When it comes to Hollywood studios, the most iconic and recognizable production logos is that of MGM. Founded in 1924, when Samuel Goldwyn, Marcus Loew's Metro Studios, and Louis B. Mayer joined studio forces to become a powerhouse, MGM used several lions before settling on Leo in 1957. First came Slats who wasn't as magnificent as the roaring lion we are familiar with today. Slats started things off before talkies, so he just looked around checking things out before the film's titles rolled in. Volney Phifer, or Captain Phifer as he was known was his trainer, and the chief animal trainer for the MGM for almost half of the century. He loved Slats so much he had him buried on his property after his death in 1936.
Next was Jackie, also trained by Phifer, who first gave his roar to the audience as sound was coming into use until 1956. He was also the first Lion to be used in technicolor and is the lion seen in The Wizard of Oz and was used for over 100 films. Later came lions Coffee (1932-1935), Tanner (1934-1956), George (1956-1957) and finally Leo, which is the longest standing lion used for MGM.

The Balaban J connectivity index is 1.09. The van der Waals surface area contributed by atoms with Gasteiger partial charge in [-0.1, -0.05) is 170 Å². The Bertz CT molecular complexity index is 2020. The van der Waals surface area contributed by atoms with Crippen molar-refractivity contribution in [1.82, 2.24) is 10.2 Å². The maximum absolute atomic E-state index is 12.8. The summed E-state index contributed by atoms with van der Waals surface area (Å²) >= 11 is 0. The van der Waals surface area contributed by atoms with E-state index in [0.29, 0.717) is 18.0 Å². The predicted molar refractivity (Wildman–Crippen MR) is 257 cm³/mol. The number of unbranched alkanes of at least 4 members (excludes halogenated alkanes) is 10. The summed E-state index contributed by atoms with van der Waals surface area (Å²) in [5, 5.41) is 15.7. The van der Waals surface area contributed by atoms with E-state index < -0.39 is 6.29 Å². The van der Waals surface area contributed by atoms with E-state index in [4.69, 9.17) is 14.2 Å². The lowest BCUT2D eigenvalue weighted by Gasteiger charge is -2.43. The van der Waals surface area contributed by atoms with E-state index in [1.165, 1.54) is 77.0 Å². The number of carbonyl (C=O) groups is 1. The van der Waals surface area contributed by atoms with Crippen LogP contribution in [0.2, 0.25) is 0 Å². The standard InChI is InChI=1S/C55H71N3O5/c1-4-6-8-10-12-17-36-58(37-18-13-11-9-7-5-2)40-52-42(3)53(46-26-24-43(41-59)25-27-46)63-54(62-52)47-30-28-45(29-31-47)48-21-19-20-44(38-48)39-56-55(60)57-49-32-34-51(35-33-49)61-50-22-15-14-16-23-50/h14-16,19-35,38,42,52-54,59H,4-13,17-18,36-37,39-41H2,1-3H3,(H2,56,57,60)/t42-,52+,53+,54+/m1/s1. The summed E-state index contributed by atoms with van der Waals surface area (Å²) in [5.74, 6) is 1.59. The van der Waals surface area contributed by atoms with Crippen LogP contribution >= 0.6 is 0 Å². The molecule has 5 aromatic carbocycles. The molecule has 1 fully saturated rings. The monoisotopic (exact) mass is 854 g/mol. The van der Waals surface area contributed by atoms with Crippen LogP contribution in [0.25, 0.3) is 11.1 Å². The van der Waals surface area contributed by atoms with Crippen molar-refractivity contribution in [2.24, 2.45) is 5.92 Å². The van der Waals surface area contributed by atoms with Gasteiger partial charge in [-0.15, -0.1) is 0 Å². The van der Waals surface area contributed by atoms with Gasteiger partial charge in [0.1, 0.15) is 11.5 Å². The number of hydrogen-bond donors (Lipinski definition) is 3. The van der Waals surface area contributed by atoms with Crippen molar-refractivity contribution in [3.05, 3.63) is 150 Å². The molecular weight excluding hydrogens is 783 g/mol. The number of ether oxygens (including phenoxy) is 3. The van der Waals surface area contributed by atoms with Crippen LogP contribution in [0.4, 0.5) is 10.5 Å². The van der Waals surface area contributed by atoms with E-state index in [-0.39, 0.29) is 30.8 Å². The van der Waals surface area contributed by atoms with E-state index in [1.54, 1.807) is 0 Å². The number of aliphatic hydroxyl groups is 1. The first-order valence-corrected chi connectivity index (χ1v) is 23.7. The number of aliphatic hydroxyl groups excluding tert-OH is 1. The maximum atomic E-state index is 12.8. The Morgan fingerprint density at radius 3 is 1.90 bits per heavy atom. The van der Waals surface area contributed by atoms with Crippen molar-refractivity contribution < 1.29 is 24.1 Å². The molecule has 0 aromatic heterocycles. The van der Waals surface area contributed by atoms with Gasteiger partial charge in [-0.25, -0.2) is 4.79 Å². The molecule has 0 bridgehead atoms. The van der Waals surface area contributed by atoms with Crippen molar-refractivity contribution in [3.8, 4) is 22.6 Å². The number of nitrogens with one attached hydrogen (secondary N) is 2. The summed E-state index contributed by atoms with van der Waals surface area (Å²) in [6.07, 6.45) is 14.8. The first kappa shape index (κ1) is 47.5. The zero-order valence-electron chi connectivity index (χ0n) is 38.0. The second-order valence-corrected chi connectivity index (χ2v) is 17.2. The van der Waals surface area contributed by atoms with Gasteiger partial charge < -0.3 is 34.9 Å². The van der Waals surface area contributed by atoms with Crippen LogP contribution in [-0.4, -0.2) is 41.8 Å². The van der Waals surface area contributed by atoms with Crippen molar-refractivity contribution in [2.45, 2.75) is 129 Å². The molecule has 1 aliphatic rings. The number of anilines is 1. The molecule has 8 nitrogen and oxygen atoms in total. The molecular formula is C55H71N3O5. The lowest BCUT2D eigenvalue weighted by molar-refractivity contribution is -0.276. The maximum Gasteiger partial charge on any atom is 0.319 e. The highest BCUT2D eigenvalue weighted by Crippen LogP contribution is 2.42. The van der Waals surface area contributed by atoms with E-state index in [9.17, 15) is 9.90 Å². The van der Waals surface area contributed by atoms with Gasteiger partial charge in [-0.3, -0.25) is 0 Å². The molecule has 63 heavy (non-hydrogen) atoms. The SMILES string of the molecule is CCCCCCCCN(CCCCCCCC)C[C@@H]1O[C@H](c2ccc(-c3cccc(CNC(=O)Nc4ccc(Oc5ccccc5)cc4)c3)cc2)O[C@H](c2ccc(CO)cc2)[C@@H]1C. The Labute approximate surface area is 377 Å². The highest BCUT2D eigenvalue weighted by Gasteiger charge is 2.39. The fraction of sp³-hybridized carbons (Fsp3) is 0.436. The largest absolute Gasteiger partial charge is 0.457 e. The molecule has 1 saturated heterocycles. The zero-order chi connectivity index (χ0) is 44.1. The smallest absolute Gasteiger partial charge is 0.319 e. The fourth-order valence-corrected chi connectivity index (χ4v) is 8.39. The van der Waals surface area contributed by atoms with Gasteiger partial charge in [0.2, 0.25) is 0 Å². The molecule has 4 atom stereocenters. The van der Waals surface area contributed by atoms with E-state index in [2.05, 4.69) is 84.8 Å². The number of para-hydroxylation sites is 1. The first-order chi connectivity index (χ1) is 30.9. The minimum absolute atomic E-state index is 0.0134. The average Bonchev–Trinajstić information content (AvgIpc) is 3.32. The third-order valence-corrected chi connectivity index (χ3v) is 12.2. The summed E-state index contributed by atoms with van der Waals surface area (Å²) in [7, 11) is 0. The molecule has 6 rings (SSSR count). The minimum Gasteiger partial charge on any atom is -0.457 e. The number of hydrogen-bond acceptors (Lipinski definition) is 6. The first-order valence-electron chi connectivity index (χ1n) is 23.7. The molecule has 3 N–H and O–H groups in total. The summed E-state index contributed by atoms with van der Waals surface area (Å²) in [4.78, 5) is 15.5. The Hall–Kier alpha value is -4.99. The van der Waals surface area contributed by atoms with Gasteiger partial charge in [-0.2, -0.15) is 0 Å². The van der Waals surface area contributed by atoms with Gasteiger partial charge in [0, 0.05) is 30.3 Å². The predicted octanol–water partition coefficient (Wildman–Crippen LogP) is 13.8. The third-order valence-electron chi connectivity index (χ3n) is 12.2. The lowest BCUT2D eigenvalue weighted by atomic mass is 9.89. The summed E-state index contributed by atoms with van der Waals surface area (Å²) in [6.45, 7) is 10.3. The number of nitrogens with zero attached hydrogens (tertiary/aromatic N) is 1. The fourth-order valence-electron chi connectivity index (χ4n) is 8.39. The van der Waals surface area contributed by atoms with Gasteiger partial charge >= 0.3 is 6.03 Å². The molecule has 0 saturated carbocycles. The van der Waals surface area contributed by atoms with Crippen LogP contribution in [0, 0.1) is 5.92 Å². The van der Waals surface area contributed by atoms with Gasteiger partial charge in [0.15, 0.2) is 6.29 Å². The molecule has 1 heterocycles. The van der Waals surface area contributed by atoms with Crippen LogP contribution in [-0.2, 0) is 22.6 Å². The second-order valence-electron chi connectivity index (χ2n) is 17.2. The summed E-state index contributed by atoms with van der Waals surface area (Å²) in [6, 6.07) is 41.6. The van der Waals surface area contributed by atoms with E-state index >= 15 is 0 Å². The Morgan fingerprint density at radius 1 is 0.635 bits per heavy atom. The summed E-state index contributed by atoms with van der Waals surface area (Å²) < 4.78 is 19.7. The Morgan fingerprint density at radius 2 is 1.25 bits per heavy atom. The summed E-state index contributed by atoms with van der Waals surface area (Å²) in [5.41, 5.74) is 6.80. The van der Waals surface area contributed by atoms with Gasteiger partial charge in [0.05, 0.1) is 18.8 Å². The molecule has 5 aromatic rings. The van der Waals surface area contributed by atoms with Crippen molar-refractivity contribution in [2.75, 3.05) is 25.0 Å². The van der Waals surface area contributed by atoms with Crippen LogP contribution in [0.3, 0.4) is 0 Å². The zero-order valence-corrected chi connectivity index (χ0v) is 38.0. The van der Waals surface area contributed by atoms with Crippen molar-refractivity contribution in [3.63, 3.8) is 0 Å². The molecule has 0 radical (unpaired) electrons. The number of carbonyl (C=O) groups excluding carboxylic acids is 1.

Captain Phifer and Slats
Ralph Helfer was Leo's trainer and cared very deeply for him. Ralph started a new way of training called "affection training" that didn't involve whips or chains, but was based on respect and love for the animal.
MGM lions at work:
Alfred and Leo
Greta Garbo and Leo. She doesn't look to thrilled to be at work that day.
MGM now uses a digitally enhanced lion for it's logo. Not as triumphant or as exciting as the lions used throughout it's history. One thing is certain, the visuals and audio of the MGM logo is a direct connection to film, and one can recognize what is to come by just a glimpse of the lion on the screen. Next time you go to watch an MGM film, pay attention to the fuzzy animal on screen, you might be able to decipher which lion you are seeing, and have a more nostalgic feeling about how he got there.